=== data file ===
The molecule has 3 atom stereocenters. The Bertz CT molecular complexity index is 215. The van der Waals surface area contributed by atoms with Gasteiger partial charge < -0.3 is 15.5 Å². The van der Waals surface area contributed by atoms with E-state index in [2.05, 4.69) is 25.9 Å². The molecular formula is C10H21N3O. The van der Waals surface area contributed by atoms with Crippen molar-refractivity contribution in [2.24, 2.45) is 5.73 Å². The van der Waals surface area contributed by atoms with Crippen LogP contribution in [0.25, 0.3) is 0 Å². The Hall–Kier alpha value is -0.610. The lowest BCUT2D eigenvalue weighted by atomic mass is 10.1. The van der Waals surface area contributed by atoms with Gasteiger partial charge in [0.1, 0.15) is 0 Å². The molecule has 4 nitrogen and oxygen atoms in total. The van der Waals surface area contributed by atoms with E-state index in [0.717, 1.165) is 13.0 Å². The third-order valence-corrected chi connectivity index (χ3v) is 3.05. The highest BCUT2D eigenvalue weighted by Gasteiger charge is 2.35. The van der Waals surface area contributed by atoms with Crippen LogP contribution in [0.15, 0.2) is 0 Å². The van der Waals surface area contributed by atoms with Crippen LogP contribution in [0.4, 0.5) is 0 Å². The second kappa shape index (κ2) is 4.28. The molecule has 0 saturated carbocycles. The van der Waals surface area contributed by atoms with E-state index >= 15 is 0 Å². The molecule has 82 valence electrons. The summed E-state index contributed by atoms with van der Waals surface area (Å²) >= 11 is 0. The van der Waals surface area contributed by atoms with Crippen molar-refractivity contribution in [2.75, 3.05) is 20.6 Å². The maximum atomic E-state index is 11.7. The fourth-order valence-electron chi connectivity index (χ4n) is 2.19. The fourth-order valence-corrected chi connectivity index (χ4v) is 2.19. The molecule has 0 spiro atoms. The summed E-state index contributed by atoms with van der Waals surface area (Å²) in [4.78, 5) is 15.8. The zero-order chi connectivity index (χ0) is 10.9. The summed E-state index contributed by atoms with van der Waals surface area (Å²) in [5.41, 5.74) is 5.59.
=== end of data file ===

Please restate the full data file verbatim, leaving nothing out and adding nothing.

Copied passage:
The molecule has 3 atom stereocenters. The Bertz CT molecular complexity index is 215. The van der Waals surface area contributed by atoms with Gasteiger partial charge < -0.3 is 15.5 Å². The van der Waals surface area contributed by atoms with E-state index in [2.05, 4.69) is 25.9 Å². The molecular formula is C10H21N3O. The van der Waals surface area contributed by atoms with Crippen molar-refractivity contribution in [2.24, 2.45) is 5.73 Å². The van der Waals surface area contributed by atoms with Crippen LogP contribution in [0.25, 0.3) is 0 Å². The Hall–Kier alpha value is -0.610. The lowest BCUT2D eigenvalue weighted by atomic mass is 10.1. The van der Waals surface area contributed by atoms with Gasteiger partial charge in [0.1, 0.15) is 0 Å². The molecule has 4 nitrogen and oxygen atoms in total. The van der Waals surface area contributed by atoms with E-state index in [0.717, 1.165) is 13.0 Å². The third-order valence-corrected chi connectivity index (χ3v) is 3.05. The highest BCUT2D eigenvalue weighted by Gasteiger charge is 2.35. The van der Waals surface area contributed by atoms with Crippen LogP contribution in [0.15, 0.2) is 0 Å². The van der Waals surface area contributed by atoms with Crippen LogP contribution in [0.4, 0.5) is 0 Å². The second kappa shape index (κ2) is 4.28. The molecule has 0 saturated carbocycles. The van der Waals surface area contributed by atoms with E-state index >= 15 is 0 Å². The molecule has 82 valence electrons. The summed E-state index contributed by atoms with van der Waals surface area (Å²) >= 11 is 0. The van der Waals surface area contributed by atoms with Crippen molar-refractivity contribution in [2.75, 3.05) is 20.6 Å². The maximum atomic E-state index is 11.7. The fourth-order valence-electron chi connectivity index (χ4n) is 2.19. The fourth-order valence-corrected chi connectivity index (χ4v) is 2.19. The molecule has 0 spiro atoms. The summed E-state index contributed by atoms with van der Waals surface area (Å²) in [4.78, 5) is 15.8. The zero-order chi connectivity index (χ0) is 10.9. The summed E-state index contributed by atoms with van der Waals surface area (Å²) in [5.41, 5.74) is 5.59.